Steve Rubel has dubbed the coming era as the Validation Era, in which the flags of authenticity will be raised through a process of validation similar to Twitter’s Verified Accounts. Google’s +1 feature is another example of how validation (in this case user-generated) is being used to help sift the diamonds from the dirt. However, fully conveying authenticity requires more than a simple signpost or tally. Authenticity needs to seep through the pores of the brand.
The following aspects are what I often use, consciously or unconsciously, to identify a brand as authentic:
- Consistency - An adherence to core values, mission and visual brand image. It ensures easy identification, distinction, and predictability. Also, it helps prevent alienation.
- “Truthiness” – To borrow a term from Stephen Colbert, I use it here to refer to how much something actually is what it describes itself as. I’m reminded of the “Authentically Indigenous” merchandise that I saw being sold in Costa Rica, each with little “Made in Indonesia” stickers on the back. If it says it’s Green, it better be environmentally friendly. If it says it’s 100% juice, it better be pure juice.
- Official License – This is a simple one. If a brand is incorporated, a name registered or a product patented, let it show. When my eyes see LLC, Inc., TM or even CreativeCommons, I’m more likely to give my attention to something that is officially protected. It’s the legal version of Twitter Verification.
- Self-Confidence – Not of the individual, but of the brand itself. If Veggie Straws directly or indirectly communicate an unwavering belief that they’re the most delicious snack in the world (which, they are), then I’m more likely to perceive their brand as serious and authentic. Five Guys is perhaps my favorite example: marketing-wise, they are unusually simple, placing full confidence in the experience of their food. And they are hugely successful at it.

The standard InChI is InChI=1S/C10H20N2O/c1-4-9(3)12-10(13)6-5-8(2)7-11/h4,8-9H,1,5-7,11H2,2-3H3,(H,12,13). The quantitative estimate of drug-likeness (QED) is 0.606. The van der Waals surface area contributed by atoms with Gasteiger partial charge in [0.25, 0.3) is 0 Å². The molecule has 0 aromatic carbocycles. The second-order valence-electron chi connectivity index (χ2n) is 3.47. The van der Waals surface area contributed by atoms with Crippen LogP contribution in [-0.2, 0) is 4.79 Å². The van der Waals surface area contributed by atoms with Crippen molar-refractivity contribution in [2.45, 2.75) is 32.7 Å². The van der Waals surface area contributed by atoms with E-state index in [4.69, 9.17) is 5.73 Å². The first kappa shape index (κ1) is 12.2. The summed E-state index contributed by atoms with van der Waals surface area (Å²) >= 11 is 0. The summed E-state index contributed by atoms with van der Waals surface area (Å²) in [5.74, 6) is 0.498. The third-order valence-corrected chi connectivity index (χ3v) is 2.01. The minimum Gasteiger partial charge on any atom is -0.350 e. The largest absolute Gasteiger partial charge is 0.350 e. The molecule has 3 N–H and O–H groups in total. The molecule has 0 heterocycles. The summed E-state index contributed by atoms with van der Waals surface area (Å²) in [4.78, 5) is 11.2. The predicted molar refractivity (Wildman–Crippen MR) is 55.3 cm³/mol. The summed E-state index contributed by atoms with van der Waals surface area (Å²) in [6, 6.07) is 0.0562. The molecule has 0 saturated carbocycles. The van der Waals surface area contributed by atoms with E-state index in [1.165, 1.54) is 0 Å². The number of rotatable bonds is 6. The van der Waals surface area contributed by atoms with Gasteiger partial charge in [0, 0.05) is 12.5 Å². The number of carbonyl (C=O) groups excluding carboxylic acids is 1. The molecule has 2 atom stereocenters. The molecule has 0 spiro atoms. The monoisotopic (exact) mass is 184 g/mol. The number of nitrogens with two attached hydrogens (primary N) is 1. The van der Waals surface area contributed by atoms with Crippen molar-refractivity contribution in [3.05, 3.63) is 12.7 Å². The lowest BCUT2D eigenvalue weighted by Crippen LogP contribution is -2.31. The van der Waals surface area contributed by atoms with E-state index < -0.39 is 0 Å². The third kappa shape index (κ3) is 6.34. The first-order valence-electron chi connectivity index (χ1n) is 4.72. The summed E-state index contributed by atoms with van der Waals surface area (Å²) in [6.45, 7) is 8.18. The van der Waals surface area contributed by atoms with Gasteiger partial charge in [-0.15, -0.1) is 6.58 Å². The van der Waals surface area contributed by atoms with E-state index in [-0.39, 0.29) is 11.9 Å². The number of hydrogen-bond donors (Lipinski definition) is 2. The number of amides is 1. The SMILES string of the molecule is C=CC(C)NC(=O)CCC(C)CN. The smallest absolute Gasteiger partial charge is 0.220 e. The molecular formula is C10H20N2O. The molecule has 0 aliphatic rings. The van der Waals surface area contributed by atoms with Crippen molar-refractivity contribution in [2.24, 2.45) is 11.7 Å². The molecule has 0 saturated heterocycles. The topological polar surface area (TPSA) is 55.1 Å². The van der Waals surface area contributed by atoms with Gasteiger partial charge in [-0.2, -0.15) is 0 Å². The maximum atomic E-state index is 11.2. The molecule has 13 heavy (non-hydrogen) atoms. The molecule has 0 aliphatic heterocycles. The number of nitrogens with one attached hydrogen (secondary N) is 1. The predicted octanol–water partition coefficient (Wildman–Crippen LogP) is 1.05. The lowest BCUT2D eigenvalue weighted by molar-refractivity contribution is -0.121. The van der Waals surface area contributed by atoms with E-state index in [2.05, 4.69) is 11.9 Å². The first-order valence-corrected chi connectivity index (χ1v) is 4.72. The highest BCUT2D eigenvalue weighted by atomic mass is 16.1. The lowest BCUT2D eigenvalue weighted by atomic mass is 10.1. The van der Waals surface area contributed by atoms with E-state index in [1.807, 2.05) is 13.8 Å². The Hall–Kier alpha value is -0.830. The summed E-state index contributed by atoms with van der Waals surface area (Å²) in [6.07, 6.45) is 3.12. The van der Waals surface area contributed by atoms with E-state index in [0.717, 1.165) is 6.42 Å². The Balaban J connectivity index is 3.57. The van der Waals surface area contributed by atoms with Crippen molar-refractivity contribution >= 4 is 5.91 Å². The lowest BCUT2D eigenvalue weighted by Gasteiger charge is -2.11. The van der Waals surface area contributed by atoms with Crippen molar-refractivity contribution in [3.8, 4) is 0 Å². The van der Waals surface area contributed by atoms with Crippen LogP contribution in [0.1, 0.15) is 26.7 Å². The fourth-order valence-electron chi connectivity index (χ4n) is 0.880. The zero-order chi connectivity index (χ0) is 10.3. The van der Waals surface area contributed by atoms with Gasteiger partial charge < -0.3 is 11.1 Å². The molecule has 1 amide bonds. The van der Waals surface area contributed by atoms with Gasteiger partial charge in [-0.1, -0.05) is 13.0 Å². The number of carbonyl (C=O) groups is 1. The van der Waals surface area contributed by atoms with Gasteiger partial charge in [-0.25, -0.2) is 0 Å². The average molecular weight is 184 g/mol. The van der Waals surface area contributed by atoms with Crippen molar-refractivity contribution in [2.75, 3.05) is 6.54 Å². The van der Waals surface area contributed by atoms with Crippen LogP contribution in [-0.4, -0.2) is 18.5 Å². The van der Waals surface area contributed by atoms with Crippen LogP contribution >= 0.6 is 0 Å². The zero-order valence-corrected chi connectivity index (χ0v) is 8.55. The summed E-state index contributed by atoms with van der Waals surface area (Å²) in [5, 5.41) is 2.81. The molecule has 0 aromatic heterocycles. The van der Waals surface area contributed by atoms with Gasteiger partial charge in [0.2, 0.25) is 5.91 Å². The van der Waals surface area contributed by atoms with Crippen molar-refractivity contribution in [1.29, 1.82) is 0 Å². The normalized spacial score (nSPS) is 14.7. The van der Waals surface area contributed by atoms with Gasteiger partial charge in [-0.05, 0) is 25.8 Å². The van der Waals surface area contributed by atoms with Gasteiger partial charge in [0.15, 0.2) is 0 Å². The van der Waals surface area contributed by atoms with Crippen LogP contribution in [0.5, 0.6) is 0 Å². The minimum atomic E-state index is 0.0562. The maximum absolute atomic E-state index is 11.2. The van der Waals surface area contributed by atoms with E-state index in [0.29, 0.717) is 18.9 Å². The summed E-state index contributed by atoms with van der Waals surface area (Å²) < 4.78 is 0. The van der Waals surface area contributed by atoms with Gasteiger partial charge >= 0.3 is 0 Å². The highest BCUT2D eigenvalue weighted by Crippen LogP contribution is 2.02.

- Outside Recognition – Seeing a brand get acknowledged by another entity lets me know that somebody else has already verified it. I think of it as a form of the herd instinct.
At best, the concept of authenticity is a rather hazy one. In our post-modern world, perhaps it’s as much of an ideal as perfection itself. On the other end of things, a lack of authenticity may only feed recent tides of societal cynicism. A sense of authenticity can be powerful and effective. It is sufficient to turn fans into fanatics, likers into lovers, and it enables the most durable and robust relationships possible.
Please debate, supplement and respond to this article by commenting below.
Links in this Article
- Study: Digital universe and its impact bigger than we thought – Computerworld - By Lucas Mearian
- The Work of Art in the Age of Mechanical Reproduction – By Walter Benjamin
- Marketers, Get Ready for the ‘Validation Era’ – AdAge – By Steve Rubel
- Twitter Help Center – About Verified Accounts
- Everything You Need To Know About Google’s +1 – Mashable – Todd Wasserman
- Users Revolt Against New Digg – Mashable – By Vadim Lavrusik
- Five Guys: an America’s Hottest Brands Case Study – AdAge - By Emily Bryson York
- Beware of Cynicism – By Emmanuel Tchividjian